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Discussion Starter #1 (Edited)
What is your point of view after all this years?

Tito with all his flaws was still able to keep the union and the constitution in 74 gave people many rights.

Milosovic believed in the Serbian identity only and wasn't able to understand minorities rights, wars erupted, thousands died and union dissolved. He had many supporters between Serbs.

Do you think things should have been done differently? Do you regret what happened, or you still think he is a good leader? Or do you think the union was going to dissolve any way after death of Tito?

Please reply.


Edit July 2014: Because of what is happening now in the world I am starting to look at this conflict differently so I am re-opening it for further debate to understand because I am confused now very much..
 

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What is your point of view after all this years?

Tito with all his flaws was still able to keep the union and the constitution in 74 gave people many rights.

Milosovic believed in the Serbian identity only and wasn't able to understand minorities rights, wars erupted, thousands died and union dissolved. He had many supporters between Serbs.

Do you think things should have been done differently? Do you regret what happened, or you still think he is a good leader? Or do you think the union was going to dissolve any way after death of Tito?

Please reply.
Where are you from sweetheart?
 

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What is your point of view after all this years?

Tito with all his flaws was still able to keep the union and the constitution in 74 gave people many rights.

Milosovic believed in the Serbian identity only and wasn't able to understand minorities rights, wars erupted, thousands died and union dissolved. He had many supporters between Serbs.

Do you think things should have been done differently? Do you regret what happened, or you still think he is a good leader? Or do you think the union was going to dissolve any way after death of Tito?

Please reply.
I think you should first read his 1989 speech in Kosovo Polje. http://www.ocf.berkeley.edu/~bip/docs/kosovo_polje/kosovo_polje.html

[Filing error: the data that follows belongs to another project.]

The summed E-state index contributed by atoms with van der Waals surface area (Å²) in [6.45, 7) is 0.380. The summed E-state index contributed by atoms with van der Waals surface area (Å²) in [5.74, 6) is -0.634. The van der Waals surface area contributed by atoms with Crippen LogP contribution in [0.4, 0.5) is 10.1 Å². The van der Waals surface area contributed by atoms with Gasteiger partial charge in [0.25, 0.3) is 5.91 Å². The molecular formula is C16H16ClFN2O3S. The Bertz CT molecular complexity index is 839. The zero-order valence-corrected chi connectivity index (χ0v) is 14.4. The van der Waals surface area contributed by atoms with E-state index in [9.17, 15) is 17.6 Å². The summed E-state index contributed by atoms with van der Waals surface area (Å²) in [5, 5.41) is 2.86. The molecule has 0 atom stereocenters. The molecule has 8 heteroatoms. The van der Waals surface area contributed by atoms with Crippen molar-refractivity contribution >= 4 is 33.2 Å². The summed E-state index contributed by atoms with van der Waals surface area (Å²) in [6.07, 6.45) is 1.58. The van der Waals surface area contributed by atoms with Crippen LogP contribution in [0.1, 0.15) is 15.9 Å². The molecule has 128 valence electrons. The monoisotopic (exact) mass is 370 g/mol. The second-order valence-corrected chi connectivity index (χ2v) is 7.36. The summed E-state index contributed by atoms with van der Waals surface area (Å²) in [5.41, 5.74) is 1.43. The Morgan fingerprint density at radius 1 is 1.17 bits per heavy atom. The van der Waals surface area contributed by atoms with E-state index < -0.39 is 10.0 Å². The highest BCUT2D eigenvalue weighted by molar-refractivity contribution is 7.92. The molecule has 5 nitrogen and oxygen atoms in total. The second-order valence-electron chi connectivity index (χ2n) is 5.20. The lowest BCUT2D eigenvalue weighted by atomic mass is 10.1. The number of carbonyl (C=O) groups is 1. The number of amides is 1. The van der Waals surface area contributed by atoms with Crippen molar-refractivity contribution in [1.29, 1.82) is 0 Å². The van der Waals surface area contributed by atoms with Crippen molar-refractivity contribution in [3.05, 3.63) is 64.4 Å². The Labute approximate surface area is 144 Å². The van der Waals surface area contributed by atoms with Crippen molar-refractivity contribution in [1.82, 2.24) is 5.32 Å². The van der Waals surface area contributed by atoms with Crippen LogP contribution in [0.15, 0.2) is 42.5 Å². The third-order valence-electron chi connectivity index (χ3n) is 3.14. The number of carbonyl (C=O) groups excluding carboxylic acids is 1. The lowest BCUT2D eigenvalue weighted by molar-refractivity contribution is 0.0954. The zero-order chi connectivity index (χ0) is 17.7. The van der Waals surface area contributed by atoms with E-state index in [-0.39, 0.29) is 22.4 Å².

Then read what the Western media says about his 1989 speech.

It's like night and day.

What you think you know about that region is nothing but a mishmash of lies, distortions, half-truths, and some truth.

Don't get me wrong: there were people and politicians on all sides in those conflicts (of course Serbs among them) who espoused disgusting ideologies, but Milosevic was not one of them.
 

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I personally admire and support Tito for uniting a region historically known for having hostile tensions for many centuries. But the unfortunate news was that it was bound to fail since cultural identities prevail over social and economic mutuality. His idea of cross-functional teams was quite an amazing one when he was in power. I don't know how this man even managed to glue this area together.
 

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I personally admire and support Tito for uniting a region historically known for having hostile tensions for many centuries. But the unfortunate news was that it was bound to fail since cultural identities prevail over social and economic mutuality. His idea of cross-functional teams was quite an amazing one when he was in power. I don't know how this man even managed to glue this area together.
Tito burnished a nice surface on the country as a whole. It was constructed on an edifice of lies. You cannot lie about history with a slogan like "Brotherhood and unity," then think that brainwashing schoolchildren will make people forget what happened.

It's a good lesson to everyone: indoctrinating schoolkids and ruling with an iron fist doesn't stop people from passing down personal memories within their own home, from generation to generation.

My view of Tito is rather dim as my grandfather was imprisoned for 7 years in an Alcatraz-like place called Goli Otok. And that was for saying something he wasn't supposed to say.
 

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Tito burnished a nice surface on the country as a whole. It was constructed on an edifice of lies. You cannot lie about history with a slogan like "Brotherhood and unity," then think that brainwashing schoolchildren will make people forget what happened.

It's a good lesson to everyone: indoctrinating schoolkids and ruling with an iron fist doesn't stop people from passing down personal memories within their own home, from generation to generation.

My view of Tito is rather dim as my grandfather was imprisoned for 7 years in an Alcatraz-like place called Goli Otok. And that was for saying something he wasn't supposed to say.